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Euro Break-Up Firewalls Difficult to Build in East, Capital Says

Eastern European policy makers would struggle to build firewalls against contagion from a disorderly break-up of the euro because of short-term debt owed to western parent banks in foreign currencies, Capital Economics Ltd. said.

In a worst-case scenario following a potential Greek exit from the euro, eastern European nations may need to resort to International Monetary Fund aid, Neil Shearing, chief emerging-markets economist at London-based Capital, wrote in an e-mailed note today. Strategies such as the Vienna Initiative and swaps with the European Central Bank have “significant barriers” as western lenders are “in the eye of the storm,” he wrote.

Eastern Europe relies on financing from western lenders such as UniCredit SpA and Erste Group Bank AG, which own three-quarters of the region’s banking industry. The banks are already cutting funding to their eastern units as stricter regulatory requirements force them to sell assets and bolster capital.

“If these lines of credit are severed, local banks will struggle to roll over maturing liabilities, resulting in a potentially catastrophic credit crunch in the region,” Shearing wrote. “There is a clear risk that, should the euro crisis get messy, emerging Europe may yet find itself caught in the crossfire.”

During the global credit crunch that followed the collapse of Lehman Brothers Holdings Inc., the Vienna Initiative group of international lenders, governments and regulators persuaded western banks to roll over funding for their eastern units and inject fresh capital if needed.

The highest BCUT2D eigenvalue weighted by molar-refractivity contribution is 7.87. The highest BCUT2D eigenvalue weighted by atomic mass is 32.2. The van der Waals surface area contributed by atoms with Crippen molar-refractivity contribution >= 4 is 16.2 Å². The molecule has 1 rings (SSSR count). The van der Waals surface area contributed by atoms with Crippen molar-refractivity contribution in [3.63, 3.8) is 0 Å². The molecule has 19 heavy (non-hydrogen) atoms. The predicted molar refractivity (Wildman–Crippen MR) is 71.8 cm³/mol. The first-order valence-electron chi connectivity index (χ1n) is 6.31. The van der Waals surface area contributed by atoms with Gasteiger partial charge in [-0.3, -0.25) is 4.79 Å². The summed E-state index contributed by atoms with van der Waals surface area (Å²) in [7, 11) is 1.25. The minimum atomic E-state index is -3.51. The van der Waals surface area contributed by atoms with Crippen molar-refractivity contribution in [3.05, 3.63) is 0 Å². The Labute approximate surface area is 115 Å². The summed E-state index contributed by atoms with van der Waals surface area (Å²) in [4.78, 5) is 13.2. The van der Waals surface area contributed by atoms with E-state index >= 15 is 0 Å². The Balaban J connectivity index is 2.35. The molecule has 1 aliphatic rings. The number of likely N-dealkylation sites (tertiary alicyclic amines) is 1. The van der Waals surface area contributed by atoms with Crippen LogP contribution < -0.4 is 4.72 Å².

International Funding

The IMF, the European Bank for Reconstruction and Development, the World Bank and the European Investment Bank provided $42 billion loans and investment for the largest banking groups to help the flow of credit to the economies.

While the ECB provided liquidity lines to both Hungary and Poland in 2008-2009, eastern central banks may find it difficult to open swap lines again because of the ECB’s reluctance to take zloty or forint assets onto its balance sheet, Shearing wrote.

An attempt to rekindle the Vienna Initiative earlier this year yielded “little more than a series of loose assurances on close co-operation between banks and governments,” he wrote.

Within the region, Hungary and the Balkans look the most exposed to the risks of spillovers, according to Shearing.

Foreign banks’ exposure to emerging Europe fell by less than 3 percent in the last quarter of 2011, about half the drop recorded in the previous three months, the EBRD said in a May 18 report, citing data from the Bank for International Settlements.

In central Europe and the three Baltic nations, cross-border bank claims dropped by about 5 percent in both the third and fourth quarters, BIS data show, according to the report.

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